Thursday, March 11, 2010

Using Real Life

Since this is my first novel, I'm discovering the process of how my book is being created as I go. Every day it feels like I find a new corner of this creative process and I'm always amazed at how much of my everyday life goes into the production of this book.

I guess it never occurred to me before how much fiction is based on actual real life events, but presented in such a way so that it reads as make-believe. A story has to come from somewhere, and while my imagination may supply the plot, the characters, the conflicts, and the resolution, my brain uses all sorts of things I observe and dumps them back into the story. I notice the setting-related items most often. At the moment I'm in the middle of a scene where Jack heads to the local bowling alley to see if he can find his missing brother-in-law. I'm having a blast creating this little out-of-the-way bowling center, and I'm using everything I can from the Clark Kent job to make the scene more realistic.

I've seen so many things from my own life spun into the web of this novel - things I didn't even plan, my brain just plucked them out of my subconscious and used them automatically for window dressing. Riverbanks. Flags on the fruit stand. The hot South Carolina summer and all its accoutrements, from the continuously singing insects to the flat heat laying on top of your skin like a blanket you can never pull off.

Now that I know and understand this part of the writing process, I find myself hoarding ideas and images in my mind for later use. Terrible yellow light spilling out onto the land just before sunset, bathing everything in a surreal coating of sinister gold? Check. Old man at a liquor store, smacking teeth against dentures, plucking at the front pocket of his overalls? Check. Cool and calm screened-in back porch on a summer evening, enjoyed with a fresh bowl of cut peaches? Check.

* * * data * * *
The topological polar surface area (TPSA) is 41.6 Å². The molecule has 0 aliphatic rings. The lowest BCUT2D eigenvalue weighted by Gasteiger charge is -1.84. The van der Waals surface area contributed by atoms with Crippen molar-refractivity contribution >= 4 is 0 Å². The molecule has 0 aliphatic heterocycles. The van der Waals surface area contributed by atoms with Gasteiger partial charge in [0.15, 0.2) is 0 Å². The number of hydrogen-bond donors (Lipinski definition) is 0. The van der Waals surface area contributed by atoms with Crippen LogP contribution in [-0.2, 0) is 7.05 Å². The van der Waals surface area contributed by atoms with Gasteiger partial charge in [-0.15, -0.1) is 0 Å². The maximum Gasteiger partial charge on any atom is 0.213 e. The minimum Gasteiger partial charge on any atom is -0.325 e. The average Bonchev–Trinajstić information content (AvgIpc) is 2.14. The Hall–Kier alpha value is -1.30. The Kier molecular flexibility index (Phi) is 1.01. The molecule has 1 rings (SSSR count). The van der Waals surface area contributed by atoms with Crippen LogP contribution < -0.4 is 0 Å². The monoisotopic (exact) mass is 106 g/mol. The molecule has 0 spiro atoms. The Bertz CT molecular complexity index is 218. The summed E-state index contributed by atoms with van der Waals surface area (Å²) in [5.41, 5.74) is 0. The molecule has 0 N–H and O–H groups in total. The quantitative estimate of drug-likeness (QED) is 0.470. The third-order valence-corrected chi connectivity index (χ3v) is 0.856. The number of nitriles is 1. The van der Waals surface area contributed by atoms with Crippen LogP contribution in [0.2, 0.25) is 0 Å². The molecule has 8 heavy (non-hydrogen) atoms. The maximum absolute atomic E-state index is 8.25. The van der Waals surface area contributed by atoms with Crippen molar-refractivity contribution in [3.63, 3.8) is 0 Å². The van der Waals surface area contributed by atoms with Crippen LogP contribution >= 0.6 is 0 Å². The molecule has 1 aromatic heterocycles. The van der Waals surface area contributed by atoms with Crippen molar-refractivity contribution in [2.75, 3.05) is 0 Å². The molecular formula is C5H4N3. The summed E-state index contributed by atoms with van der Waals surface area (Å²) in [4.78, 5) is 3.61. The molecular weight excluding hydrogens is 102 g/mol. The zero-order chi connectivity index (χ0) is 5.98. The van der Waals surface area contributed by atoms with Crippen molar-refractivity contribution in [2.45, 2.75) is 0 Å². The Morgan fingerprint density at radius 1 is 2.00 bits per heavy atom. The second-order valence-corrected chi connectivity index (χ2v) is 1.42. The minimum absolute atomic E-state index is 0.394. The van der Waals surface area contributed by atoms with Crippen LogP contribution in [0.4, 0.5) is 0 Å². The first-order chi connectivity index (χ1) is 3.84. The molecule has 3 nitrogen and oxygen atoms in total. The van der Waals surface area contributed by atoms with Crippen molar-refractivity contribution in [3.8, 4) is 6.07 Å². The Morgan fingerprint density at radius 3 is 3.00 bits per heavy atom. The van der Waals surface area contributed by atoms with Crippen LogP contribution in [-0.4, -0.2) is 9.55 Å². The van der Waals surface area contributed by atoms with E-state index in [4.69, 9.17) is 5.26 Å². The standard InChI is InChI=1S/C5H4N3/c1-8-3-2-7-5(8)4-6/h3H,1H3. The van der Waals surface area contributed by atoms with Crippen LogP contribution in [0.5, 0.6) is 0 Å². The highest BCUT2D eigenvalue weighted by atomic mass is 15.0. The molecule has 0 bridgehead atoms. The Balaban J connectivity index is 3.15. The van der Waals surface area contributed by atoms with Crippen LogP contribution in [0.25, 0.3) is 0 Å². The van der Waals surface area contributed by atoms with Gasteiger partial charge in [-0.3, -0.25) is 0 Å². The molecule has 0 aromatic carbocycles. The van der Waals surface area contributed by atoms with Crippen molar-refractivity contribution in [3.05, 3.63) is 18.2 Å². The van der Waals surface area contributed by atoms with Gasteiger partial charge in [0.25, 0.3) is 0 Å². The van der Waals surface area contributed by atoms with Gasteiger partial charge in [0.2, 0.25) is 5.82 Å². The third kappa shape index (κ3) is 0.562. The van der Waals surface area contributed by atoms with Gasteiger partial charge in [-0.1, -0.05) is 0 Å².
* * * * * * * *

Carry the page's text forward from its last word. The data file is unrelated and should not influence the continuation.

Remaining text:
It makes me wonder, now as I go back and read books by favorite authors, how many images and scenes were taken directly from that writer's life. Now when I read Stephen King - especially the last two books in the Dark Tower series - I get a real sense of who he is, and how Maine influences him and his writing.

The windows of the buildings in my mind came from somewhere outside myself - it's amazing to watch those buildings grow and change as my environment shapes the tale I'm spinning.


Alex J. Cavanaugh said...

That's a good idea to write that stuff down.

Anonymous said...

I sort of first realised writers do this when I started reading the collected journalism by one of my favourite fiction writers, Arturo Pérez-Reverte - I knew most of his thrillers back to front at that point so I was practically going through the journalism pieces and going 'All right *that's* why that café is there...'

Anonymous said...

I use real settings in my books. I have one in the pipeline, a Stephen King thriller type, that takes place in rural Michigan. Although I grew up in Lansing (capital city), my parents grew up in the country side and I'm using this setting as the backdrop.

Stephen Tremp

Tamika: said...

The flurry of leaves on a breezy March day. Check.

Love it! It all makes its way in our writing.

One of my favorite quotes from Henry Thoreau:
"How vain it is to sit down and write when you have not stood to live."

L. Diane Wolfe said...

I sometimes use real places, but almost never real events in my life. I think I've used only one!

Arlee Bird said...

I think this is what is meant about writing what you know. You can relate the most far-fetched thing in the universe but it has to be tangible to the reader's experience and that is rooted to a great extent in the writer's experience. The things like you described can be mixed up and redesigned to fit any story. It's like writing music-- you've got your notes and scales and you keep using the same ones, but you change them around to convey what you want the listener to hear.
I like the way you presented to us what you are doing in your writing process.

Lola Sharp said...

How our brains work, create, connect, assimilate and then transfer to what and how we write is fascinating...and fun! I'm so happy you are having fun with it.

I enjoyed this post... and now I'm craving a peach.

(I lived most of my adult life in the Charleston area--and we go down a few weeks every summer. The Low Country is home to me, and I miss those peaches)